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Black Girls Love Math program thwarts the ‘spirit murdering’ that happens in K-12







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A small, regional program that originated in Philadelphia public schools is committed to eradicating racial and gender inequality in K-12 mathematics. Black Girls Love Math is focused on encouraging Black and brown girls to pursue their passions in science, technology, engineering and mathematics.

The Philadelphia Inquirer interviewed girls who are members of the STEM program, plus founder and executive director Atiyah Harmon, as Black Girls Love Math celebrates the enrollment of its 300th student.

Philadelphia-based school program Black Girls Love Math is focused on encouraging Black and brown girls to pursue science, technology, engineering and mathematics. (Photo: Instagram/blackgirlslovemath)

“There’s a cultural norm around who is good at math and who’s not,” Harmon told The Inquirer, “And Black girls aren’t seen as being good in math. But if you don’t see yourself represented in math fields, you’ll shy away from it. There just hasn’t been a push for Black girls to succeed in math.”

Yet, she insists, “They don’t have to be good in math. They just have to want to get better at it.”

The report references a study published in the journal Cultural Studies in Science Education last month titled, “Black girls matter: A critical analysis of educational spaces and call for community-based programs.” Natalie S. King’s study posits that Black girls have struggled in math because of a phenomenon known as “spirit murdering,” from teachers and authority figures “defined as the ‘disregard for those whose lives qualitatively depend on our regard.’”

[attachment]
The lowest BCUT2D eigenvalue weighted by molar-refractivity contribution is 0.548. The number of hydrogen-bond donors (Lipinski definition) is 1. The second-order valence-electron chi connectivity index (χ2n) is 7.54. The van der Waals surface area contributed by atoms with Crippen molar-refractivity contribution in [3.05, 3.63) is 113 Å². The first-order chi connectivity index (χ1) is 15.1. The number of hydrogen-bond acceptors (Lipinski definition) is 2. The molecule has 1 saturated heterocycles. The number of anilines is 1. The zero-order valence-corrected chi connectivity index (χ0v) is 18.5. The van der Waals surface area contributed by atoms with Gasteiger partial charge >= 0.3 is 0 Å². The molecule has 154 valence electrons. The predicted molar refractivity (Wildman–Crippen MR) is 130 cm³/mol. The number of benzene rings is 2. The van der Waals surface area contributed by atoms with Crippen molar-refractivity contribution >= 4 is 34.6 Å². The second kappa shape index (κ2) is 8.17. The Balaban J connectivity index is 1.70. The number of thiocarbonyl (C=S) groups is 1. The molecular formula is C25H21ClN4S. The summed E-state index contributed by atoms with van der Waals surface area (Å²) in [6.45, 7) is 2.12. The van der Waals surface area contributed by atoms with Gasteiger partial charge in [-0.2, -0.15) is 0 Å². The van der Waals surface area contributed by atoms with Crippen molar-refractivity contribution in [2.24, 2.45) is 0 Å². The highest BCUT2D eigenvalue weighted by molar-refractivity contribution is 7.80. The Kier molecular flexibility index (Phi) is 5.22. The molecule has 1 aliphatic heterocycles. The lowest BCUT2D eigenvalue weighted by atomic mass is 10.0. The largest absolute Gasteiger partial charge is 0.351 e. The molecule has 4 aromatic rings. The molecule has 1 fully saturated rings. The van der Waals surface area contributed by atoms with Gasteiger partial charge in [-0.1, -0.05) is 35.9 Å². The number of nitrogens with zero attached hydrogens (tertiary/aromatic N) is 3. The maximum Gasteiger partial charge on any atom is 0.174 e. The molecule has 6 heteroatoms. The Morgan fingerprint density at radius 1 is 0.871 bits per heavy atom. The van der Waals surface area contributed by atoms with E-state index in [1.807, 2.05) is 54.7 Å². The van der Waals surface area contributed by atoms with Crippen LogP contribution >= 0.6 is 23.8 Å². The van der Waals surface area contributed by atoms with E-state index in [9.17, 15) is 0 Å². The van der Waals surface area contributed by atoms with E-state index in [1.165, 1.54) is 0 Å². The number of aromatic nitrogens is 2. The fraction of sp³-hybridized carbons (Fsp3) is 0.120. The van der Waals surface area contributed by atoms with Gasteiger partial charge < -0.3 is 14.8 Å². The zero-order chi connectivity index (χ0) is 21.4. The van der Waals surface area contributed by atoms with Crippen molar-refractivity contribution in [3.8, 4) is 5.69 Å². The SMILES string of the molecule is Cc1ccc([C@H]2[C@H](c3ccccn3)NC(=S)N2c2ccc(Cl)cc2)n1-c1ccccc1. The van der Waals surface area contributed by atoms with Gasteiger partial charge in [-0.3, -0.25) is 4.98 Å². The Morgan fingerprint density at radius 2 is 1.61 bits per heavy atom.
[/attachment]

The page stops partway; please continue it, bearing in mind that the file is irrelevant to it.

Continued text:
The study notes, “When their (Black girls) spirits are constantly under attack, it becomes increasingly difficult for them to learn.”

But Black Girls Love Math purposely seeks to place Black girls “in a situation where they are seen as brilliant and capable and not positioned as less than,” said education professor Janine Remillard.

The program is currently being run at six Philadelphia schools and two Camden schools — all of which are elementary or middle schools.

“Math pays off for jobs you want,” one 10-year-old participant told the newspaper. “I fill up the entire paper in my notebook with numbers and, wow, it looks so neat. I’m proud of myself.”

That effect is one of the goals of the program: For girls to see how their education can impact them later in life.

“Normally, it’s hard for children to understand that what they’re doing today will have an effect on their lives down the road,” said La Shaya Duval-Shepherd, principal of Belmont Charter High School in West Philadelphia, whose daughter participated in a Black Girls Love Math 2021 summer session. “But the program helps them see.”

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